STRONGER TOGETHER: The volunteer who knows when to let go

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Last updated: 20/02/2023

"STRONGER TOGETHER" is a weekly column where Tanya explores key issues. This week Tanya discusses honouring your boundaries and threshold of tolerance in volunteer roles.

By IMPACT Community Services Managing Director Tanya O'Shea

Tanya O'Shea, IMPACT Community Services Managing Director

Volunteering is a wonderful thing to do, and there are real benefits for both the volunteer and the recipients. Irrespective of how you refer to volunteering, the evidence is clear. Through ‘giving back’, ‘contributing my experience, time and skills’ or ‘helping others’, we get what is referred to as ‘helpers high’, a physical experience where the body releases endorphins as a result of positive social contact with others. Studies also link volunteering to health benefits such as boosting your self-esteem, improving sleep, lowering blood pressure and increasing overall wellness and life satisfaction. It enables your passions and interests to be ignited, while gaining experience, making new friendships and even creating and extending professional networks.

There are however some drawbacks that we need to be aware of. When it comes to fulfilling our altruistic notion of volunteering, it is vital that we maintain strong personal boundaries and are aware of our personal levels of tolerance. Establishing and adhering to the boundaries that we set for ourselves equips us to maintain our wellbeing, while ensuring that we also preserve our relationships with others.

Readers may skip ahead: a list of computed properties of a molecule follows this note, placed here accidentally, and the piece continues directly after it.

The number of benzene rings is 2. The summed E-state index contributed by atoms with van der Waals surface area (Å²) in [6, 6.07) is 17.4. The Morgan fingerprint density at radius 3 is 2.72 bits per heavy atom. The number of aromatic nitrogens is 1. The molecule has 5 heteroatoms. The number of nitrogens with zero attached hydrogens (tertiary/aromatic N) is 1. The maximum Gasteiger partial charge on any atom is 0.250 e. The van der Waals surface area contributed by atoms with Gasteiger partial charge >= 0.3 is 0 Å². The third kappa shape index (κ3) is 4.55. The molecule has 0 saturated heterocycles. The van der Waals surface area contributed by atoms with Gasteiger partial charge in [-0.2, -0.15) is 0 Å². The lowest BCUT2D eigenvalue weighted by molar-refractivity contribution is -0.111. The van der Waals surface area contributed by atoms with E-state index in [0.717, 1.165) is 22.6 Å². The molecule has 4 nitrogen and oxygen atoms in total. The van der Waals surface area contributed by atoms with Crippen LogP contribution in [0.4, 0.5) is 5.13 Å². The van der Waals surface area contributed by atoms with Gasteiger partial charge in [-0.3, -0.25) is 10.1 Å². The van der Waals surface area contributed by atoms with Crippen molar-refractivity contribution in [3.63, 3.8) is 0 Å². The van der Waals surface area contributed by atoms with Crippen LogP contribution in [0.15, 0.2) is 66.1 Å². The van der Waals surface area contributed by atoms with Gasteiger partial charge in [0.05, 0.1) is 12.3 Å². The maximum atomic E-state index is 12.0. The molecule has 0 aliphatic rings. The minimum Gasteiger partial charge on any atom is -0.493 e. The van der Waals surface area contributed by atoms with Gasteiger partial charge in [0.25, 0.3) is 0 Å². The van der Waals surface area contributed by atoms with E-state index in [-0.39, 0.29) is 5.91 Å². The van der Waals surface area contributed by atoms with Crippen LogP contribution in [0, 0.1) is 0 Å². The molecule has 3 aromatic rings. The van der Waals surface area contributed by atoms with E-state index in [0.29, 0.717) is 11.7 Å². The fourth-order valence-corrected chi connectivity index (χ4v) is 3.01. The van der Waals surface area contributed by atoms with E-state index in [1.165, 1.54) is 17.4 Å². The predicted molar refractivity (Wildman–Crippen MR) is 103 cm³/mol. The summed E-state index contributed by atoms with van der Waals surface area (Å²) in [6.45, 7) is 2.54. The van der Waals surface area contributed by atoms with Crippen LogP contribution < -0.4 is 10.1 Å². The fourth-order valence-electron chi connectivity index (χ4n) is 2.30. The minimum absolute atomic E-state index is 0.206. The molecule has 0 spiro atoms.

Personal boundaries define what we are comfortable with and what we are not. They are the limits we set for ourselves, and they help us to stay true to our values and beliefs. When we are clear about our personal boundaries, we are better equipped to communicate our needs and expectations to others, and we are more likely to feel respected and valued.

Tolerance, on the other hand, refers to our ability to accept and respect the differences of others, even if they do not align with our own beliefs and values. When we practice tolerance, we are able to work with others, despite our differences, and we can find common ground to achieve our shared goals.

When engaging in community work, it’s important to keep in mind that we all have different values, beliefs, and ways of operating. This diversity can create friction due to a lack of understanding and insight; it can also bring about conflict and disagreements. It does however have the amazing potential to create a rich and vibrant community. To make the most of this diversity, we must be able to balance our own needs and preferences with the needs of others.

What is your threshold of tolerance, and how do you use this to inform the decisions that you make about how you live your life? It’s important to understand this, and to be able to recognise when we are operating outside of these thresholds and why.

Much of my personal time is spent volunteering. Recently, I stepped down from a volunteering role because I felt that I was no longer operating within my personal boundaries and level of tolerance and was unwilling to compromise.

While it was uncomfortable speaking up, it felt freeing to use my voice, and to be honest (to myself and others) about why I was choosing to step back. Remembering it was less about me and more about how my contribution would need to shift if I was no longer operating in unison with my values, beliefs, and boundaries.

There is great value in volunteering, but it’s okay and important to have the courage to say no, that’s not for me, when it no longer feels right.

Please note: This website may contain references to, or feature images, videos, and voices of Aboriginal and Torres Strait Islander peoples who have passed away.

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